Faith/Spirituality Forum: do you respond to people that use God's name in vein?
do you respond to people that use God's name in vein? QUESTION from Doug on January 28, 2003 I can't avoid hearing people (co-workers, actors in movies/TV, etc) use God's name in vein. I don't know how to respond. My body language shows my disapproval, but I don't express my disapproval verbally. I feel I'm denying Christ each time I hear his name used this way and I don't speak up. How do you respond?
ANSWER by John-Paul Ignatius, OLSM on January 29, 2003 Dear Doug:
How you respond depends upon the situation. The least we can do is to give body language of disapproval of this nasty phenomena.
Further protestations may be appropriate depending on the situation. We can certainly ask family and friends to refrain from this because it is offensive. If co-workers do this all the time, we might approach them privately to express to them that we are offended by it.
As for TV and movies, you can, if your desire, write letters-to-the-Editor and write the producers, directors, and actors to express the offensiveness of this practice and the lack of necessity is has in any film or TV show.
The Church's teaching is that when we see sin occur AND we HAVE AN OBLIGATION TO DO SOMETHING about it and then refrain from doing something, or our actions in some way approve of the sin THEN we are accomplices to the other person's sin.
The operative phrases is whether we are obligated to do or say something about it and whether our actions tacitly make approval of the sin. In many situations it may not be our place to say anything, or it may be dangerous to say something, or not otherwise prudent.
For example, if we are in a room and overhear people in the next room profaning God, it may not be our place to bust into their room and chastise them. We are not really in position to say anything and have no obligation because we are not in their conversation, not in their room even.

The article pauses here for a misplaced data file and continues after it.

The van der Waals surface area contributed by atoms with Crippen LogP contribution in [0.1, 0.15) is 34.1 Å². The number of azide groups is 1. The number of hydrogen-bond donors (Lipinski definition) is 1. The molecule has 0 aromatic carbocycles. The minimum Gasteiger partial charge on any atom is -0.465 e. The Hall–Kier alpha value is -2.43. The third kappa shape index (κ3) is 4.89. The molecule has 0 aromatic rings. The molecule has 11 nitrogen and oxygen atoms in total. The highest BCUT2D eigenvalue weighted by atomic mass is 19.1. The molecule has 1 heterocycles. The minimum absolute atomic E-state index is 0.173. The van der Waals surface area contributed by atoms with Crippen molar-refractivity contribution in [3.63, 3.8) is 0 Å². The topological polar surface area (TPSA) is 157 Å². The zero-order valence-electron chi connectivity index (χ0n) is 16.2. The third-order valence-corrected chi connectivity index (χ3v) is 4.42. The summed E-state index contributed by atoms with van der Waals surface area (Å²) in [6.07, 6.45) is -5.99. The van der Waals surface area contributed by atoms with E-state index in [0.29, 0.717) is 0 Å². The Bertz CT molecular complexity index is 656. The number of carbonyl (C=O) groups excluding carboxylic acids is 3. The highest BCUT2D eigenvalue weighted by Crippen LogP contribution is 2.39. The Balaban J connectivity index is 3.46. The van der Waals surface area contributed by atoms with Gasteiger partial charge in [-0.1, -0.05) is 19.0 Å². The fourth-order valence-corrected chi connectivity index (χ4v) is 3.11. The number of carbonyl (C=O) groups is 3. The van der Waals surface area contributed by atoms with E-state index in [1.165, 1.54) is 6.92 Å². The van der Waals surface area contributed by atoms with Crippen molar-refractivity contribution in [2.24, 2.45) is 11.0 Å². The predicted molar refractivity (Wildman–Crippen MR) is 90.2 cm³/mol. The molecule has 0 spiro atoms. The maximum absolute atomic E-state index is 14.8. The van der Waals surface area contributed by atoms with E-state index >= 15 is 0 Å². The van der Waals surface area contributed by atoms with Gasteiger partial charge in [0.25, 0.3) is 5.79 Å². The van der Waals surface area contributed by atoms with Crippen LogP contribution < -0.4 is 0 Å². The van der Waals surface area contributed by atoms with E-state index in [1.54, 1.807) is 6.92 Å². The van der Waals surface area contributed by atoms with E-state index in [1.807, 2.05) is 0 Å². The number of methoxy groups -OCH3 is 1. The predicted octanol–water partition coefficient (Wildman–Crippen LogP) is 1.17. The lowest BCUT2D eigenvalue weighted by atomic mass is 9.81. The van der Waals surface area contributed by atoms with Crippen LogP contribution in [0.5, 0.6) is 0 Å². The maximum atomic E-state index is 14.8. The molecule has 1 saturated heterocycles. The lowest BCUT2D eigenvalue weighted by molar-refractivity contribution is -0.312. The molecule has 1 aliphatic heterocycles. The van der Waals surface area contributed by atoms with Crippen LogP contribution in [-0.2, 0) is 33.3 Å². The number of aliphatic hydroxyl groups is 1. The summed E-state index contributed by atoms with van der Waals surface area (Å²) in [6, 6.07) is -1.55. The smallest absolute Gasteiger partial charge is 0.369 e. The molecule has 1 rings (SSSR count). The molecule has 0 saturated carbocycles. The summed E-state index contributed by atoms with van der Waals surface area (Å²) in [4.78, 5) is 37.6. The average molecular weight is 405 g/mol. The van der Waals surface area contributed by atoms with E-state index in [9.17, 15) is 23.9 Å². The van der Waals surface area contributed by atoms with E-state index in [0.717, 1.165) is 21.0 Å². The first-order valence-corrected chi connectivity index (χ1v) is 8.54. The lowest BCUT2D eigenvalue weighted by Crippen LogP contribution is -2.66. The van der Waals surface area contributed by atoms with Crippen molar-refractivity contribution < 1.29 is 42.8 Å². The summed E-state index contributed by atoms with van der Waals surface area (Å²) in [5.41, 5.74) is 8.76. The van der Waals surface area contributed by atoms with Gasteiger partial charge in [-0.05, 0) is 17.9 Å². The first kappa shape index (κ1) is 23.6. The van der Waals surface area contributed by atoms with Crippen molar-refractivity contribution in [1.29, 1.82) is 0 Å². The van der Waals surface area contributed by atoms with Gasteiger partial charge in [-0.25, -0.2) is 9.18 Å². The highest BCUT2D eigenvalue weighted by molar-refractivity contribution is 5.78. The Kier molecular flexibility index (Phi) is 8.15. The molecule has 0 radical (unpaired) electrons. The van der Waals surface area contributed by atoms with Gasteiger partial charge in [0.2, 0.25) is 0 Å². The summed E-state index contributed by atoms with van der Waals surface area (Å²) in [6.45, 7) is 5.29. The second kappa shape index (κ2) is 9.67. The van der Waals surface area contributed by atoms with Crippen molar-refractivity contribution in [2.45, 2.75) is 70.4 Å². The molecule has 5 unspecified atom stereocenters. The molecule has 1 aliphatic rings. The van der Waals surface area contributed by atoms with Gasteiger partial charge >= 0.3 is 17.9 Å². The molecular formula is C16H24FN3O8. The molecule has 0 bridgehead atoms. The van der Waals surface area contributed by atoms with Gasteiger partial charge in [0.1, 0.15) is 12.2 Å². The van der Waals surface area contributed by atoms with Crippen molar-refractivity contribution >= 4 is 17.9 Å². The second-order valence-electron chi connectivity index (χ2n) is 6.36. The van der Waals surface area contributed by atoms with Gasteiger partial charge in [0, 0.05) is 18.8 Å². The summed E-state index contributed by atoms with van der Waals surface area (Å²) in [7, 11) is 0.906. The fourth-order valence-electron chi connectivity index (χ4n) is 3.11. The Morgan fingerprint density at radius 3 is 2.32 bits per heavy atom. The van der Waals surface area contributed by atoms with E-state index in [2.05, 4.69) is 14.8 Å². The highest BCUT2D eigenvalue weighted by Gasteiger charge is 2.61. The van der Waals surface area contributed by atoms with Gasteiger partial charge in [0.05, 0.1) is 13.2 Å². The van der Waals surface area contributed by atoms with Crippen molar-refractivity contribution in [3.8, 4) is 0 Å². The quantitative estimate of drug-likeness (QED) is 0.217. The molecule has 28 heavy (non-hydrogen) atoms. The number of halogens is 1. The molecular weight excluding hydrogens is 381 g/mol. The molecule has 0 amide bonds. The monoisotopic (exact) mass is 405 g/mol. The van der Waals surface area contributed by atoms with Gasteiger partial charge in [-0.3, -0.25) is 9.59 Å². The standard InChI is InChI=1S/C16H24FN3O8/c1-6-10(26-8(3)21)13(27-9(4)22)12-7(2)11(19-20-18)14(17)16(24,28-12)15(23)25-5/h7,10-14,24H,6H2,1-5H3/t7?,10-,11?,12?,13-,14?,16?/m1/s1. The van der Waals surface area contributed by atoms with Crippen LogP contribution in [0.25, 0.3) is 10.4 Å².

It can be dangerous in other situations. Image meeting some gang members on the street with knives and guns who blaspheme God. I don't think under most circumstances it would be wise to correct their language. It may get you killed. And we do not have a relationship with them that our obligate us to chastise them.
And in prudence, it is possible that it could be imprudent, and we are not necessarily obligated, to say anything in the workplace if it will jeapardize our job. We also have a responsibility to provide for our families which we cannot do if we lose our job or are killed over this.
But I think in nearly all situations one can show disapproval through body language.
The bottom line is as stated in the Catechism:
1868 Sin is a personal act. Moreover, we have a responsibility for the sins committed by others when we cooperate in them: - by participating directly and voluntarily in them; - by ordering, advising, praising, or approving them; - by not disclosing or not hindering them when we have an obligation to do so; - by protecting evil-doers.
1869 Thus sin makes men accomplices of one another and causes concupiscence, violence, and injustice to reign among them. Sins give rise to social situations and institutions that are contrary to the divine goodness. Structures of sin are the expression and effect of personal sins. They lead their victims to do evil in their turn. In an analogous sense, they constitute a social sin.
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